Thursday, June 22, 2017

Macron Puffing Begins Anew After Brief Respite of Realism

Western press adulation over Emmanuel Macron hit a rough patch following Sunday's legislative elections, summed up by the vile Adam Nossiter ("For Emmanuel Macron, Fight for France Is Just Beginning"):
Mr. Macron got 24 percent in a first round of presidential voting in April against three opponents who all finished close behind. On Sunday, a record-breaking 57 percent of French voters boycotted the polls, leading to much anguished commentary in French media and questions about the legitimacy of Mr. Macron’s victory. And only two of his deputies elected Sunday received more than 30 percent of the registered voters in their districts, in Le Monde’s reckoning.
From Mr. Macron’s point of view, Ms. Le Pen and Mr. Mélenchon will, at best, fill up airtime in Parliament. But at worst, theirs will be the voices for the union and street opposition that is already gathering against Mr. Macron to oppose his proposed changes to France’s rigid and job-killing labor code. [No reportorial bias there.] Both Ms. Le Pen and Mr. Mélenchon suggested Sunday night that this is where they will be concentrating their fire in the months to come.
“We will fight the new work law, which destroys the rights of employees,” Ms. Le Pen said, while Mr. Mélenchon warned against “the destruction of the entire social order, by this repeal of the labor code.”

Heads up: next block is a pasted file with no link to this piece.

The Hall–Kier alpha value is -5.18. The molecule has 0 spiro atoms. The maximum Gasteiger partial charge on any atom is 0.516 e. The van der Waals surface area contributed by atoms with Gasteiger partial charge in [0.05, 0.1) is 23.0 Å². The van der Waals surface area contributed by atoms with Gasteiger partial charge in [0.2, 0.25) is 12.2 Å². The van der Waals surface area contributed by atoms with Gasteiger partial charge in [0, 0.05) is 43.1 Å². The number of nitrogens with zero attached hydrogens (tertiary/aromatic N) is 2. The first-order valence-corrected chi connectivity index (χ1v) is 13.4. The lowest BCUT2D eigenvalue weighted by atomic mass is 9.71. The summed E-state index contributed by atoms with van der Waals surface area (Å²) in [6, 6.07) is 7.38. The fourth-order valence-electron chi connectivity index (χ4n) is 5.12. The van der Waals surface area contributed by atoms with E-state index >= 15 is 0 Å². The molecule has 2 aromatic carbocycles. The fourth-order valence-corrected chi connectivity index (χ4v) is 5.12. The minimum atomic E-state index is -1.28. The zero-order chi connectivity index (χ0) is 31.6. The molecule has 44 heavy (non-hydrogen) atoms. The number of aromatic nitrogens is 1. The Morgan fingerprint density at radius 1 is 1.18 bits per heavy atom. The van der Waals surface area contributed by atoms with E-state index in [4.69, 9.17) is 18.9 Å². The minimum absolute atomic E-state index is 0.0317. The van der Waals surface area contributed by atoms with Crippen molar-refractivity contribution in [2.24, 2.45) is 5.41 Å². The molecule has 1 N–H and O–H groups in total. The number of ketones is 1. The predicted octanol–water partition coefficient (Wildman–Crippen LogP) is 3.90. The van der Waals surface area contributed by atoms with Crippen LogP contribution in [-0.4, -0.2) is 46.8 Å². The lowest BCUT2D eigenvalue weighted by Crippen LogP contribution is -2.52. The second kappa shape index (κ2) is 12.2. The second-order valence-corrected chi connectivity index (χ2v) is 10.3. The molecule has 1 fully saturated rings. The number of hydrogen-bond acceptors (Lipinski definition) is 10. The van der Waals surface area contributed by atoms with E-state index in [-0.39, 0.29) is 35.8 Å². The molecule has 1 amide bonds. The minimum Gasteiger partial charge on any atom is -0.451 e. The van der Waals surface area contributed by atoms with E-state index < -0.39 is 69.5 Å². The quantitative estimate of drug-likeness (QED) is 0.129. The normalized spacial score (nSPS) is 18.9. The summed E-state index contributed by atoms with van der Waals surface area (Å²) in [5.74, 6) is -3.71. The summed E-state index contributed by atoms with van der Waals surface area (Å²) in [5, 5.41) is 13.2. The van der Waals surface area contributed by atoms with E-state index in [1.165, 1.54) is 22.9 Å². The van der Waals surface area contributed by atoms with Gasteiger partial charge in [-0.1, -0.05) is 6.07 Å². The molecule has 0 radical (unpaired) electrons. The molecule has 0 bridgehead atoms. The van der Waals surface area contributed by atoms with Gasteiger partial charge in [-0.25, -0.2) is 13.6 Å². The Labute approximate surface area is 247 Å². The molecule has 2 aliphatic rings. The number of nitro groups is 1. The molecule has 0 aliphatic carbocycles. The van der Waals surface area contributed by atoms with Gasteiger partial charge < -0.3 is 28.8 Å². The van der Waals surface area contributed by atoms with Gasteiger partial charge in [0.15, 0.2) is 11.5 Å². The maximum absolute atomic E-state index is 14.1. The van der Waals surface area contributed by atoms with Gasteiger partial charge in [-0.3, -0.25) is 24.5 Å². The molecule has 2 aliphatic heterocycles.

But in the last few days cheerleading for Macron has begun anew. Yesterday's sour, blame-the-victim column ("Where Did ‘We the People’ Go?") by the clownish Thomas Friedman offered one ray of sunshine -- "Look at the new president of France."

Then there's Thomas Edsall's piece today, "The End of the Left and the Right as We Knew Them," about the realignment of traditional politics to the new axis of globalist vs. nationalist. The neoliberal elite are hankering for Macron to reinvent the brand while maintaining its redistribution of wealth to the 1%:
According to Steven Patrick of the Council on Foreign Relations, globalization and the Great Recession of 2007-9 have resulted in a “pervasive anxiety” that provides fertile grounds for populists who promise a reassertion of control and national sovereignty, including over borders, as well as a renewed focus on those left behind in the global economy.
Patrick shares with a number of internationalists the hope that Macron and En Marche represent a viable political solution to contemporary conflicts that could be applied in other countries: